If you need further help on performance measuring techniques let me know.

Peter Baltaxe Consultant, product leader, serial entrepreneur

July 16th, 2013

I am not sure I fully understand your question.  More important than actually building the product is making sure you are going to build something that customers are going to want to pay for (typically) or that customers are going to use enough to support advertising, selling data, or some other business model.

So depending on where you are in your process, you need to figure out competition, your own positioning within the competitive set, pricing scheme, key features, go to market strategy (product/marketing); sales channels generally, and actually reaching out to potential customers, closing sales, etc. (sales); potential partnerships for technology, content, distribution, etc. (business development), finance, legal, etc.  To pick one topic, there are entire books about how to measure a sales force's productivity-- you can measure inputs or outputs (sales calls or revenue generated) or some combination.  Marketing can be measured by how many leads they generate, or how much social buzz or PR or whatever you think is relevant to your business.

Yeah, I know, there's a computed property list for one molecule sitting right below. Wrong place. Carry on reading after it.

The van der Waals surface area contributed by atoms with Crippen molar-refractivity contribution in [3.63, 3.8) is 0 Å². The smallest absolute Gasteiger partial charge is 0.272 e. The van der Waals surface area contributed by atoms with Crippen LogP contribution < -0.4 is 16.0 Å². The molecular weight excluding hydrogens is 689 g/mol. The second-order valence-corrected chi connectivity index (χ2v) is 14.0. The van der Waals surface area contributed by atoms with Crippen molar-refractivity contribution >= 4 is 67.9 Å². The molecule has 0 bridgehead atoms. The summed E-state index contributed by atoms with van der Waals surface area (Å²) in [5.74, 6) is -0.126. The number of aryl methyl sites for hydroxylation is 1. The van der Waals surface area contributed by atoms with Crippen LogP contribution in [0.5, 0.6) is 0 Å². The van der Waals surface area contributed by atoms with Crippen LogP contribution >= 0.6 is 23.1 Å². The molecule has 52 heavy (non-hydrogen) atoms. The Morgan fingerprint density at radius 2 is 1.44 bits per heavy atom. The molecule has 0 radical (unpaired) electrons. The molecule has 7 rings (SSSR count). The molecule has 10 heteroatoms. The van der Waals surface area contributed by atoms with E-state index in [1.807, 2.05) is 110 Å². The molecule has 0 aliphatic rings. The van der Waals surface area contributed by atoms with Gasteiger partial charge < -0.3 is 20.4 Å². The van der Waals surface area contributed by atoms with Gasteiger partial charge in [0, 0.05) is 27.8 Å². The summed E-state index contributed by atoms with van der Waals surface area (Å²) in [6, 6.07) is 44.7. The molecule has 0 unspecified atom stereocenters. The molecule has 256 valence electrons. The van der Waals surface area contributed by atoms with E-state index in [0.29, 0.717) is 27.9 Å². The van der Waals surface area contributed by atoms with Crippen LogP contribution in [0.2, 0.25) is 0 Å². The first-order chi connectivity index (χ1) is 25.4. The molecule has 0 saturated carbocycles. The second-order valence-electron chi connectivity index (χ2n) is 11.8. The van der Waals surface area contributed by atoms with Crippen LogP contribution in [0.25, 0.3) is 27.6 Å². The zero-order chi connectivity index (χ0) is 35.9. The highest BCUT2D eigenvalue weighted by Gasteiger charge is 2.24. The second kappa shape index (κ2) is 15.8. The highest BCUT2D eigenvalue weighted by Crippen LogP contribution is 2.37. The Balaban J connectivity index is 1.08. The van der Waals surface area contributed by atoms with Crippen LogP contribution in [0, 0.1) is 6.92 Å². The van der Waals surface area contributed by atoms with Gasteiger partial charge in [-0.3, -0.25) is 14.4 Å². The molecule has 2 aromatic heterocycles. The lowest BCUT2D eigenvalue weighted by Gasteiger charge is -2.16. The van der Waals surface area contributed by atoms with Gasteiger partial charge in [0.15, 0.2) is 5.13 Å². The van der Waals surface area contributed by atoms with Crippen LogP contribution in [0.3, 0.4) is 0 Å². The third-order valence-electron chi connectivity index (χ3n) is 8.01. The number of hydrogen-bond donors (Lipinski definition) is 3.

If you are still refining the MVP or V1 product, then your non-technical partner (and I suggest you as well) should be spending a lot of time talking to potential customers first about concepts, then about mockups, then demos, etc as you refine the concept into something people are willing to pay for.  If you are beyond that stage, then break the non-technical tasks into grouped functions as I mentioned above and use a combination of SMART goals and metrics.

Take another example:  Marketing
Choose a brand (trademark search, test it against 10 people to see if it resonates)